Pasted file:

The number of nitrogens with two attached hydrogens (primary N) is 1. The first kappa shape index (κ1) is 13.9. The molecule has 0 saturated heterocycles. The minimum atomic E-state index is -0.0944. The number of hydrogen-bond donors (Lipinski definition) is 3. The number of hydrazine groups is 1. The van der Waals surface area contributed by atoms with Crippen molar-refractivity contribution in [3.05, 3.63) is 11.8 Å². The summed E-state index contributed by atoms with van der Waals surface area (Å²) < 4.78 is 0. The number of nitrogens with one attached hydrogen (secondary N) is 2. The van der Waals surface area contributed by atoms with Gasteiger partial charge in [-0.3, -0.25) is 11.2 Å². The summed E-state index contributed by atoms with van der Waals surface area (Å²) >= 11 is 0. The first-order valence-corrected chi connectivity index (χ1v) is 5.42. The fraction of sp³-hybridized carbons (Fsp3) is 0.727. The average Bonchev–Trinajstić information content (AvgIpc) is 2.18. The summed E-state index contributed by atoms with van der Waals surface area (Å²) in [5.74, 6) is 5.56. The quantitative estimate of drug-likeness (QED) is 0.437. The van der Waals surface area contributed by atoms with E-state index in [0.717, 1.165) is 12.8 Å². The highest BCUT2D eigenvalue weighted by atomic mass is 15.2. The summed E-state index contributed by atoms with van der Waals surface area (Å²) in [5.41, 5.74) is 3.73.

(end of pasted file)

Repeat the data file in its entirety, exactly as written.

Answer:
The number of nitrogens with two attached hydrogens (primary N) is 1. The first kappa shape index (κ1) is 13.9. The molecule has 0 saturated heterocycles. The minimum atomic E-state index is -0.0944. The number of hydrogen-bond donors (Lipinski definition) is 3. The number of hydrazine groups is 1. The van der Waals surface area contributed by atoms with Crippen molar-refractivity contribution in [3.05, 3.63) is 11.8 Å². The summed E-state index contributed by atoms with van der Waals surface area (Å²) < 4.78 is 0. The number of nitrogens with one attached hydrogen (secondary N) is 2. The van der Waals surface area contributed by atoms with Gasteiger partial charge in [-0.3, -0.25) is 11.2 Å². The summed E-state index contributed by atoms with van der Waals surface area (Å²) >= 11 is 0. The first-order valence-corrected chi connectivity index (χ1v) is 5.42. The fraction of sp³-hybridized carbons (Fsp3) is 0.727. The average Bonchev–Trinajstić information content (AvgIpc) is 2.18. The summed E-state index contributed by atoms with van der Waals surface area (Å²) in [5.74, 6) is 5.56. The quantitative estimate of drug-likeness (QED) is 0.437. The van der Waals surface area contributed by atoms with E-state index in [0.717, 1.165) is 12.8 Å². The highest BCUT2D eigenvalue weighted by atomic mass is 15.2. The summed E-state index contributed by atoms with van der Waals surface area (Å²) in [5.41, 5.74) is 3.73.